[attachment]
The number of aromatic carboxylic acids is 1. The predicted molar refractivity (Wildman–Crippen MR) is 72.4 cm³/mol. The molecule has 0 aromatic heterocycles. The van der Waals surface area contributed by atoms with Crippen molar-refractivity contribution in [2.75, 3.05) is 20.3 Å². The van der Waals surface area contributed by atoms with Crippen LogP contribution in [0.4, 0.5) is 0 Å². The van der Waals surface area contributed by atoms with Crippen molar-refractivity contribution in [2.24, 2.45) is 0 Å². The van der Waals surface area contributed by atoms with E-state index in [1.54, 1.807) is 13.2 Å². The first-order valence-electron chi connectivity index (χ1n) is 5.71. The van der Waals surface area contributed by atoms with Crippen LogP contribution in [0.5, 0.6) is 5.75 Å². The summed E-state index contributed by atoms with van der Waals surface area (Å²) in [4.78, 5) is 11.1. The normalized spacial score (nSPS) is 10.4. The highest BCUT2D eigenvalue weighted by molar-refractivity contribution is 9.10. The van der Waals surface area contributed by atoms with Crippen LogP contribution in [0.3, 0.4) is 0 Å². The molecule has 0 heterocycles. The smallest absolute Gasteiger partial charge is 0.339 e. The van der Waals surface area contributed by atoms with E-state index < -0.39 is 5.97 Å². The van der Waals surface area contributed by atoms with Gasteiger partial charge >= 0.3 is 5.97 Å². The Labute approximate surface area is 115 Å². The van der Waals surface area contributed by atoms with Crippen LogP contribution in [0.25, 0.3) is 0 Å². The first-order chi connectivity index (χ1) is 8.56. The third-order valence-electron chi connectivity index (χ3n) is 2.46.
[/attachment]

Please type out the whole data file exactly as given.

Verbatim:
The number of aromatic carboxylic acids is 1. The predicted molar refractivity (Wildman–Crippen MR) is 72.4 cm³/mol. The molecule has 0 aromatic heterocycles. The van der Waals surface area contributed by atoms with Crippen molar-refractivity contribution in [2.75, 3.05) is 20.3 Å². The van der Waals surface area contributed by atoms with Crippen LogP contribution in [0.4, 0.5) is 0 Å². The van der Waals surface area contributed by atoms with Crippen molar-refractivity contribution in [2.24, 2.45) is 0 Å². The van der Waals surface area contributed by atoms with E-state index in [1.54, 1.807) is 13.2 Å². The first-order valence-electron chi connectivity index (χ1n) is 5.71. The van der Waals surface area contributed by atoms with Crippen LogP contribution in [0.5, 0.6) is 5.75 Å². The summed E-state index contributed by atoms with van der Waals surface area (Å²) in [4.78, 5) is 11.1. The normalized spacial score (nSPS) is 10.4. The highest BCUT2D eigenvalue weighted by molar-refractivity contribution is 9.10. The van der Waals surface area contributed by atoms with Crippen LogP contribution in [0.3, 0.4) is 0 Å². The molecule has 0 heterocycles. The smallest absolute Gasteiger partial charge is 0.339 e. The van der Waals surface area contributed by atoms with E-state index < -0.39 is 5.97 Å². The van der Waals surface area contributed by atoms with Gasteiger partial charge >= 0.3 is 5.97 Å². The Labute approximate surface area is 115 Å². The van der Waals surface area contributed by atoms with Crippen LogP contribution in [0.25, 0.3) is 0 Å². The first-order chi connectivity index (χ1) is 8.56. The third-order valence-electron chi connectivity index (χ3n) is 2.46.